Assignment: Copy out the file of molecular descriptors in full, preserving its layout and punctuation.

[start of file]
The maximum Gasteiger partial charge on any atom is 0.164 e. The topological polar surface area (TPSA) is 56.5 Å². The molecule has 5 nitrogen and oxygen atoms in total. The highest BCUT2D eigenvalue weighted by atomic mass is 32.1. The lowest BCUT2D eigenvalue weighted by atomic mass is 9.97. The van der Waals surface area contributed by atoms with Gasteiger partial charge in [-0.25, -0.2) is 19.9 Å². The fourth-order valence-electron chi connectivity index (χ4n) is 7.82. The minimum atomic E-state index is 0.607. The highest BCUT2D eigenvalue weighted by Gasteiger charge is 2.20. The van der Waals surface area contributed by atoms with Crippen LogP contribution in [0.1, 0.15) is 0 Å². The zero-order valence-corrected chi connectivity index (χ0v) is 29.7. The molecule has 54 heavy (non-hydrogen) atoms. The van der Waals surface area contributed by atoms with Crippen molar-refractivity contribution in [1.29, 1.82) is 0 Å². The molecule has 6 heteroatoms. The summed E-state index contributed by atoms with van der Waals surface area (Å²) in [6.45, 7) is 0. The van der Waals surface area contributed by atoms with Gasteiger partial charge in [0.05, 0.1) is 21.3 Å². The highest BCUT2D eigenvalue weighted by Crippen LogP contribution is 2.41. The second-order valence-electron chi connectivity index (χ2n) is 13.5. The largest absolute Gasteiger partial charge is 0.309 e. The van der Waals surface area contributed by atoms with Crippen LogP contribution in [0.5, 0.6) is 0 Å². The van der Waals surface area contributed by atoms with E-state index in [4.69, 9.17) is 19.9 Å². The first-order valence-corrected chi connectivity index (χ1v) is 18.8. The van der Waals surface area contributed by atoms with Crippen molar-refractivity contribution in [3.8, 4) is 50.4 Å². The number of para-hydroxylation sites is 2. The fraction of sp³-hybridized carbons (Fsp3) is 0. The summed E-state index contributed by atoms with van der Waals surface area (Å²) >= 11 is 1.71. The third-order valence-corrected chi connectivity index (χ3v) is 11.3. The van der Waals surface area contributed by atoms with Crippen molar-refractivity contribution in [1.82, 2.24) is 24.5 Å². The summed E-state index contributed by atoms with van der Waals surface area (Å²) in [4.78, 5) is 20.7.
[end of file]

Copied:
The maximum Gasteiger partial charge on any atom is 0.164 e. The topological polar surface area (TPSA) is 56.5 Å². The molecule has 5 nitrogen and oxygen atoms in total. The highest BCUT2D eigenvalue weighted by atomic mass is 32.1. The lowest BCUT2D eigenvalue weighted by atomic mass is 9.97. The van der Waals surface area contributed by atoms with Gasteiger partial charge in [-0.25, -0.2) is 19.9 Å². The fourth-order valence-electron chi connectivity index (χ4n) is 7.82. The minimum atomic E-state index is 0.607. The highest BCUT2D eigenvalue weighted by Gasteiger charge is 2.20. The van der Waals surface area contributed by atoms with Crippen LogP contribution in [0.1, 0.15) is 0 Å². The zero-order valence-corrected chi connectivity index (χ0v) is 29.7. The molecule has 54 heavy (non-hydrogen) atoms. The van der Waals surface area contributed by atoms with Crippen molar-refractivity contribution in [1.29, 1.82) is 0 Å². The molecule has 6 heteroatoms. The summed E-state index contributed by atoms with van der Waals surface area (Å²) in [6.45, 7) is 0. The van der Waals surface area contributed by atoms with Gasteiger partial charge in [0.05, 0.1) is 21.3 Å². The highest BCUT2D eigenvalue weighted by Crippen LogP contribution is 2.41. The second-order valence-electron chi connectivity index (χ2n) is 13.5. The largest absolute Gasteiger partial charge is 0.309 e. The van der Waals surface area contributed by atoms with Crippen LogP contribution in [0.5, 0.6) is 0 Å². The van der Waals surface area contributed by atoms with E-state index in [4.69, 9.17) is 19.9 Å². The first-order valence-corrected chi connectivity index (χ1v) is 18.8. The van der Waals surface area contributed by atoms with Crippen molar-refractivity contribution in [3.8, 4) is 50.4 Å². The number of para-hydroxylation sites is 2. The fraction of sp³-hybridized carbons (Fsp3) is 0. The summed E-state index contributed by atoms with van der Waals surface area (Å²) >= 11 is 1.71. The third-order valence-corrected chi connectivity index (χ3v) is 11.3. The van der Waals surface area contributed by atoms with Crippen molar-refractivity contribution in [1.82, 2.24) is 24.5 Å². The summed E-state index contributed by atoms with van der Waals surface area (Å²) in [4.78, 5) is 20.7.